What would happen if Sarah spoke up and praised John for the idea and much of the work on the project? Jason might well turn in surprise and look at John with interest. He might look at Sarah as a good project manager, but he's likely thinking about John's future at the company.

But is Sarah wrong? Maybe not.

A crowded climb

Have you ever tried to climb up a ladder next to another person? Me neither. There's probably a good reason why. We'd both be grappling for space on our rung while someone else trampled over top us.

Unfortunately, this little corporate fairy tale—more Brothers Grimm than Disney—is one of the many ways that the scramble for power undermines the sharing of knowledge. I see it repeated between middle and upper management, in competing departments, and steeply increasing the higher you move up the ladder, as those in lofty places have already eliminated less competitive players.

I'd love to tell you that the answer to my original question is “yes, they can co-exist.” But I'm not so sure that's possible.

If you've seen it work, I'd love to hear how.


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suehle's picture

Wait a minute while I look around the virtual room looking for answers...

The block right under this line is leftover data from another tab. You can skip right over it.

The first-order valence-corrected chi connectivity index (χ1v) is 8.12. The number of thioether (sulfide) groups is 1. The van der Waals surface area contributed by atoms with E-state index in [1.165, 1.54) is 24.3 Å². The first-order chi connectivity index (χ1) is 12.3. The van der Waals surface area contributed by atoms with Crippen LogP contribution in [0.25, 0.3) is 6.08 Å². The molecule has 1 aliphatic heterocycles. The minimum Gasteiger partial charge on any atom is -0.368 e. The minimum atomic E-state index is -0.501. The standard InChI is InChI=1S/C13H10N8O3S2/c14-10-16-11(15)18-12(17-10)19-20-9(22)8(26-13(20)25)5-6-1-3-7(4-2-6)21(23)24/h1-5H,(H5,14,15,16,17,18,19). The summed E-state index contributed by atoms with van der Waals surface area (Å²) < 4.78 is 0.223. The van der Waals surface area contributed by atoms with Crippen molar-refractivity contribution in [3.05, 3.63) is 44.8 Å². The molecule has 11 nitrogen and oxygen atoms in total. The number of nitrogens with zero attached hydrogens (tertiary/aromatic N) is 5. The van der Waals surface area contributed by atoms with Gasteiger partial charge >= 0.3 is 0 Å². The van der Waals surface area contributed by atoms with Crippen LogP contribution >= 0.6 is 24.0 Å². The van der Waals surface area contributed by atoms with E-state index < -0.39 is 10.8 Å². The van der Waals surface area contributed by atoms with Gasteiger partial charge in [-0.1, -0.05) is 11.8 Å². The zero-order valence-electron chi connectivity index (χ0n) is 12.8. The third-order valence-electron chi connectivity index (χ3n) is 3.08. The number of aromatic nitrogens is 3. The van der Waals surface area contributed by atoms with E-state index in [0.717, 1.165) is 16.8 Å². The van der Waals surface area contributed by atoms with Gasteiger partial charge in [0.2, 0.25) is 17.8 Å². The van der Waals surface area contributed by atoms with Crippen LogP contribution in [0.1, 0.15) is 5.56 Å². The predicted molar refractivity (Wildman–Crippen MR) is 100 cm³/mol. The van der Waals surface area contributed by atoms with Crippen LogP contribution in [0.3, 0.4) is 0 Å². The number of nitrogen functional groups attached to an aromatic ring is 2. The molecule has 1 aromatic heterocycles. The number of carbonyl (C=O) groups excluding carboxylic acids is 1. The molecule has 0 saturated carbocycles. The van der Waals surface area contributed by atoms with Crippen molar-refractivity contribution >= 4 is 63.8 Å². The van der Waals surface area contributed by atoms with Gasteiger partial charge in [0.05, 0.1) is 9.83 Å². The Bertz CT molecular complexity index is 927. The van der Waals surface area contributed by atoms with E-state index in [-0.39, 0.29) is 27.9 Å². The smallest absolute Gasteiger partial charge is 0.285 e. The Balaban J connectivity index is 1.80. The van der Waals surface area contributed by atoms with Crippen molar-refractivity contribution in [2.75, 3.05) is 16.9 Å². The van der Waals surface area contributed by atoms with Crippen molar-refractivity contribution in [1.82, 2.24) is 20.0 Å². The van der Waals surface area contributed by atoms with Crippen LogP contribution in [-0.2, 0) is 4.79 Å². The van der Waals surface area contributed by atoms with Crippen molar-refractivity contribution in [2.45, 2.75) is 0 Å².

Oh, right. The open source community.

It's a meritocracy, sure. But few large projects are without any hierarchy at all, even if it's an informal, unstated one.

And it's pretty cynical to assume that all formal, corporate hierarchies work like this scenario. That's not to say it never happens, because I know I've been in John's position. But I think that a company that manages to be both successful at its business and at working the open source way can do both.

Rebecca's picture
Open Source Champion

work this way, just that I have rarely seen these actions go unrewarded, and that it does happen a lot.

I've often wondered if it's part of the reason that women (statistically) don't rise up the corporate ladder at the same rate as men; we're socially conditioned against both self-promotion and hurting other people's feelings. (Though admittedly I missed most of that conditioning somehow.)

In any case, I think the introduction of money cannot help but change things, and that would be the obvious problem with looking to the (free) open source world for examples. I'm more interested in how companies that pay for open source make that transition without significant culture changes, especially as the company grows and the open source developers are outnumbered by new hires in sales, marketing, HR, etc.

It's not that I haven't seen examples of people NOT doing these things; it's that examples of people doing them--and being rewarded for it--seem rampant.

cgrams's picture
Open Source Champion

Rebecca-- I think this is a great example of a management design flaw. By that I mean a structural flaw in the way the organization is designed that puts good people in bad situations.... and sometimes makes them act badly.

Every corporation has one or two people who are just plain evil, but in the majority of cases I've experienced, good people, who you'd probably have fun hanging out with after work and all that, are forced into bad behavior by the management structure around them.